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Special Report: Australia to accentuate maritime capabilities amid China's coercion

A Royal Australian Navy Hobart-class guided-missile destroyer fires a Harpoon surface-to-surface missile during Exercise ‘Pacific Vanguard' 2022. The class will be equipped with the Naval Strike Missile in the future. (Commonwealth of Australia)

The Australian government has released two more policy documents that outline its defence development intentions over the next few years. The two documents – National Defence Strategy (NDS) 2024 and Integrated Investment Program (IIP) 2024 – were unveiled by Australia's Minister of Defence Richard Marles on 17 April.

The new policies follow Australia's Defence Strategic Review (DSR) – issued in April 2023 – and its evaluation of surface combatant capabilities, which was released earlier in 2024.

As outlined in the IIP 2024, the Australian government is projected to spend AUD765 billion (USD496 billion) in the decade between 2024 and 2034 on defence programmes. This amount includes an additional AUD56 billion above the previous trajectory that was forecast for this period.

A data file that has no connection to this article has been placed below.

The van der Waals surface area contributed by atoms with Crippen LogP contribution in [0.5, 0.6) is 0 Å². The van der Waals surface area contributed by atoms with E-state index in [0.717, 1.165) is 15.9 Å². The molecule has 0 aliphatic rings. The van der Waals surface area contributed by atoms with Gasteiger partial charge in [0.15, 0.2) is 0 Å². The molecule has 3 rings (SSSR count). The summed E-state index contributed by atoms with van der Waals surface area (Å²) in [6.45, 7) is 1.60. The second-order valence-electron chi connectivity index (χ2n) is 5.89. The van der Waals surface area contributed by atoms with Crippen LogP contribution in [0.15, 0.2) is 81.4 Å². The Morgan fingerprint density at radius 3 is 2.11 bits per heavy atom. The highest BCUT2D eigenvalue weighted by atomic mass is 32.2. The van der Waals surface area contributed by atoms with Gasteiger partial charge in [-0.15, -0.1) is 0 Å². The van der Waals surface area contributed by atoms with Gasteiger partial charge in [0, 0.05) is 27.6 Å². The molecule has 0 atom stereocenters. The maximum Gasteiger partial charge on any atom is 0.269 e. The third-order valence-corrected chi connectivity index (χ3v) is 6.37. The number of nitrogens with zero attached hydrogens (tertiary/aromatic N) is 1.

A notable feature of this projected spending for 2024–34 is the proportion that will be allocated towards the maritime domain, which is by far the most when compared with others. The maritime domain represents 38% of this projected spending while the land and air domains will represent about 16% and 14% respectively. The remainder will be allocated towards the enterprise and infrastructures (22%), cyber (7%), and space (3%) domains.

A clue that may explain this relatively large allocation can be found in the NDS, which highlighted China's employment of “coercive tactics” in pursuing its national objectives including “forceful handling of territorial disputes and unsafe intercepts of vessels and aircraft operating in international waters and airspace”.

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